Plant power to support satellite connectivity device
Here’s some interesting research. A pair of European companies have managed to communicate with a satellite with a device powered by electricity from plants.
The European Space Agency (ESA) said this was a world first and eventually such sensors could be used to connect devices in remote locations to send and receive data as part of the internet of things (IoT).
The device can inform farmers about the conditions of their crops to help increase yield, and enable retailers to gain detailed information about potential harvests, it said.
It transmits data on air humidity, soil moisture and temperature, enabling field-by-field reporting from agricultural land, rice fields or other aquatic environments.
The extremely low power device, which transmits to satellites in low-Earth orbit, was developed by Dutch company Plant-e and UK and Netherlands firm Lacuna Space, under the ESA Advanced Research in Telecommunications Systems (ARTES) program.
This combined Plant-e's energy harvesting technology with Lacuna's energy-efficient equipment.
Here’s how it works. Plants produce organic matter through photosynthesis, but only part of this matter is used for plant growth. The rest is excreted into the soil through the plant’s roots.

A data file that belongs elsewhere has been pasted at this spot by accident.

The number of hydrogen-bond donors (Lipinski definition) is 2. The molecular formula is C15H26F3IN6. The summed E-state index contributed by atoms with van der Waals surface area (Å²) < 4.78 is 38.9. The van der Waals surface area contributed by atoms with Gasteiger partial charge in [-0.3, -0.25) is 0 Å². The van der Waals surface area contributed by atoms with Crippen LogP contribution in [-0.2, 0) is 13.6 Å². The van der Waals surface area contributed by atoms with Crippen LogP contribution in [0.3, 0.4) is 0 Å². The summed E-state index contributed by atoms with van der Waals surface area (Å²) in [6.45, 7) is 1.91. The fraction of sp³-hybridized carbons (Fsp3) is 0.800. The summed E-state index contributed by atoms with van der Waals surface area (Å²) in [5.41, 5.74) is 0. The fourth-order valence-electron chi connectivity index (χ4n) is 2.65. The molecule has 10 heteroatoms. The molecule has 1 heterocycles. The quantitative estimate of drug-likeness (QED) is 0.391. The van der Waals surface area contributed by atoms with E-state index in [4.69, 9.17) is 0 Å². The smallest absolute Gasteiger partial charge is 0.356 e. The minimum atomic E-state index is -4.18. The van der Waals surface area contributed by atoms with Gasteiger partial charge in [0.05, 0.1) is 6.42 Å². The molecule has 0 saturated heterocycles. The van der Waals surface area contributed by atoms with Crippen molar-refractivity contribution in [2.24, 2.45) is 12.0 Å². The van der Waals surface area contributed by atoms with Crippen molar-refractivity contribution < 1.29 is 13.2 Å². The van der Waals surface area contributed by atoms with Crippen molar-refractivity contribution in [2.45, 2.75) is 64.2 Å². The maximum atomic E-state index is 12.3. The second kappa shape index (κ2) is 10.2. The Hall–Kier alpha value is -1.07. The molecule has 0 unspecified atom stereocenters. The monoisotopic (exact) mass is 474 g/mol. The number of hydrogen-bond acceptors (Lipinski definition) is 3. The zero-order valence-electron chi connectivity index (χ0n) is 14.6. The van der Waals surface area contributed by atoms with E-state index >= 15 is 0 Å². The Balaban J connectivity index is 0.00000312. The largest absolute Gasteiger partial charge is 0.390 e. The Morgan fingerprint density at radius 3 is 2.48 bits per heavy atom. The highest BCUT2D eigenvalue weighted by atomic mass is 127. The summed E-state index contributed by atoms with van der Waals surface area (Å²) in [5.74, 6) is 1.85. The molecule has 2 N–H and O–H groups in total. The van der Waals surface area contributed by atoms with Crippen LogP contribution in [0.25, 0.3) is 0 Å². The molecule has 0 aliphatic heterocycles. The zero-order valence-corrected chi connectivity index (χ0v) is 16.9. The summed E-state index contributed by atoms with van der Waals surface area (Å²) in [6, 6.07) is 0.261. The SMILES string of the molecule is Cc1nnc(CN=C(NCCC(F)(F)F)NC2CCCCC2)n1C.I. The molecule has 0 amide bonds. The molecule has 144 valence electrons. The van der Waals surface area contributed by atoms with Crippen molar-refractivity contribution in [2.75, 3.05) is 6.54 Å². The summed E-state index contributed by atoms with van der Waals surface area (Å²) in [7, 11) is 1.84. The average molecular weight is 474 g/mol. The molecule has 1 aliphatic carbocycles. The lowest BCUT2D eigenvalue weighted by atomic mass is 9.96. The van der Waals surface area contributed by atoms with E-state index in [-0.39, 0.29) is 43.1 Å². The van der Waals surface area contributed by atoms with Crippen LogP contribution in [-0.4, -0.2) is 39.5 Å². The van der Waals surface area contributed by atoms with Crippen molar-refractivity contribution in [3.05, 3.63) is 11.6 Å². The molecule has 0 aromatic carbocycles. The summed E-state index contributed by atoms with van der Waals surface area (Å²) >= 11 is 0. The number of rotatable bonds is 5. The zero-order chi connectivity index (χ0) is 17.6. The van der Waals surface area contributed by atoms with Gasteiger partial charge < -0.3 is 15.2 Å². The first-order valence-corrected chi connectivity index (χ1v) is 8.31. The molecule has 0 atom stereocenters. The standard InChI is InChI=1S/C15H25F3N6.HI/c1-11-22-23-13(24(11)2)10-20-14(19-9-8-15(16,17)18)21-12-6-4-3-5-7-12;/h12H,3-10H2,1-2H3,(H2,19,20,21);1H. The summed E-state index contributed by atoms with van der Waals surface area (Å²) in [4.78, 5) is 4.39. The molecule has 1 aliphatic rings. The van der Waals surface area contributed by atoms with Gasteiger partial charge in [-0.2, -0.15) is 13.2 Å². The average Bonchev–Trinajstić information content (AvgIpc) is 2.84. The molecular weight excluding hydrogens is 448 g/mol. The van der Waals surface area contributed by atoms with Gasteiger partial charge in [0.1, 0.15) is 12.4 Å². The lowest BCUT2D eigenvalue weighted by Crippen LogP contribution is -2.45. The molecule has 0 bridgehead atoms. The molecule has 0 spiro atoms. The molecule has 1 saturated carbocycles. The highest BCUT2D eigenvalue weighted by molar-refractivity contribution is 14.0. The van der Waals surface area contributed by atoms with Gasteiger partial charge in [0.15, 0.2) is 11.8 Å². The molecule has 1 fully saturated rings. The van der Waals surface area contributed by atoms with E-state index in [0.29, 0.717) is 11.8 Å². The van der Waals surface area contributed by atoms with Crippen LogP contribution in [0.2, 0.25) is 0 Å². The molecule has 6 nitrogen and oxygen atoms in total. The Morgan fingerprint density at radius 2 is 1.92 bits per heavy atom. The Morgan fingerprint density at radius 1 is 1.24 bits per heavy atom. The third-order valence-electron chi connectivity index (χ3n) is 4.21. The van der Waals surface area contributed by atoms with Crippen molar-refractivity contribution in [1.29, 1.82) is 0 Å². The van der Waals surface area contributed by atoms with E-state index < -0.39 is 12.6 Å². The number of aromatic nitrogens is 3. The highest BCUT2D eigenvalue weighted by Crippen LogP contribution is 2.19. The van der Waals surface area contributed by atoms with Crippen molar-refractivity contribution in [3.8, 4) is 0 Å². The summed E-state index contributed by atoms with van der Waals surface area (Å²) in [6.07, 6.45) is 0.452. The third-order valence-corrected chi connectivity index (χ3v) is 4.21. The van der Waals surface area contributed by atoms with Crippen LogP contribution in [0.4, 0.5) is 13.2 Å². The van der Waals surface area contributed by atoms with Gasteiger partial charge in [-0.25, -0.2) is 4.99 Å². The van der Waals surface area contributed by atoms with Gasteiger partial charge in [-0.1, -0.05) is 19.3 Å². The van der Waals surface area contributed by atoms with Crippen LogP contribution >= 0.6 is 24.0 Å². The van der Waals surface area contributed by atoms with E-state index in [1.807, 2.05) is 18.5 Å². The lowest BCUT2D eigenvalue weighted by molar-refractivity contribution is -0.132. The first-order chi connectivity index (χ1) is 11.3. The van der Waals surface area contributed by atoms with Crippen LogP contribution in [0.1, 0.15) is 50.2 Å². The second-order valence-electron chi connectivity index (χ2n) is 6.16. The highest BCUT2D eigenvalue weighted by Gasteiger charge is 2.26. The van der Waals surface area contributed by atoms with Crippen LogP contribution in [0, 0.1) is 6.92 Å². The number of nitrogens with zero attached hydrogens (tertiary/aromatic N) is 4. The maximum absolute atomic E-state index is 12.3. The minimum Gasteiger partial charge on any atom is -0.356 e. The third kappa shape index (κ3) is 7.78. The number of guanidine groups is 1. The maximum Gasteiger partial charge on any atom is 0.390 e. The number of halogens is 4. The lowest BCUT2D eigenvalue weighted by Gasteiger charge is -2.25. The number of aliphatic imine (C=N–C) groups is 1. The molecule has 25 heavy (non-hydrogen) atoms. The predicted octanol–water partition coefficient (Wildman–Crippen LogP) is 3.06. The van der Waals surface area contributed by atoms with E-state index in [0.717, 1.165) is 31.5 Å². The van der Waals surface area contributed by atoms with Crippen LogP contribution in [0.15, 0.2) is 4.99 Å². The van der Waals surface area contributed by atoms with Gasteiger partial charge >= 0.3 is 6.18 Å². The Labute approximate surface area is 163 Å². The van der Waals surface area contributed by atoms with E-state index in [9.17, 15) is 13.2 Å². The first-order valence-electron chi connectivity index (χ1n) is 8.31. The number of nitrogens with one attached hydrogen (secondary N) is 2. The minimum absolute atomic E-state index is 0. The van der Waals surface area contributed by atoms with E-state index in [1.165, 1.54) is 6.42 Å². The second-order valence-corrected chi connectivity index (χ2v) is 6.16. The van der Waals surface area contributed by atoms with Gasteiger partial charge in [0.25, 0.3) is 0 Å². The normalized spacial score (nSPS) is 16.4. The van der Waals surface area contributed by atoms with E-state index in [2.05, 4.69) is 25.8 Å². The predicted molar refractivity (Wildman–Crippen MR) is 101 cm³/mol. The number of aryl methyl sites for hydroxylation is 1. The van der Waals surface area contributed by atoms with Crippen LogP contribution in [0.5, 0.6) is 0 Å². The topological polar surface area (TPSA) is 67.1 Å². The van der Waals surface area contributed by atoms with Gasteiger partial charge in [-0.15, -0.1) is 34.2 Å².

In the soil, bacteria around the roots break down this organic matter, releasing electrons as a waste by-product. Technology developed by Plant-e harvests these electrons to power small electrical devices.
Chief executive and co-founder of Lacuna Space Rob Spurrett said this opened a new era in sustainable satellite communications.
“There are many regions in the world that are difficult to reach, which makes regular maintenance expensive and the use of solar power impossible,” he said.
“Through this technology, we can help people, communities and companies in those regions to improve their lives and businesses.”
Marjolein Helder, chief executive of Plant-e, said this collaboration showed how effective plant-electricity already was at its current state of development.
“We hope this inspires others to consider plant electricity as a serious option,” she said.
Frank Zeppenfeldt, who works on future satellite communication systems at ESA, said, “We are very enthusiastic about this demonstration that combines biotechnology and space technology.
“A number of new opportunities for satellite-based internet of things will be enabled by this. It will help to collect small data points in agricultural, logistic, maritime and transportation applications – where terrestrial connectivity is not always available.”
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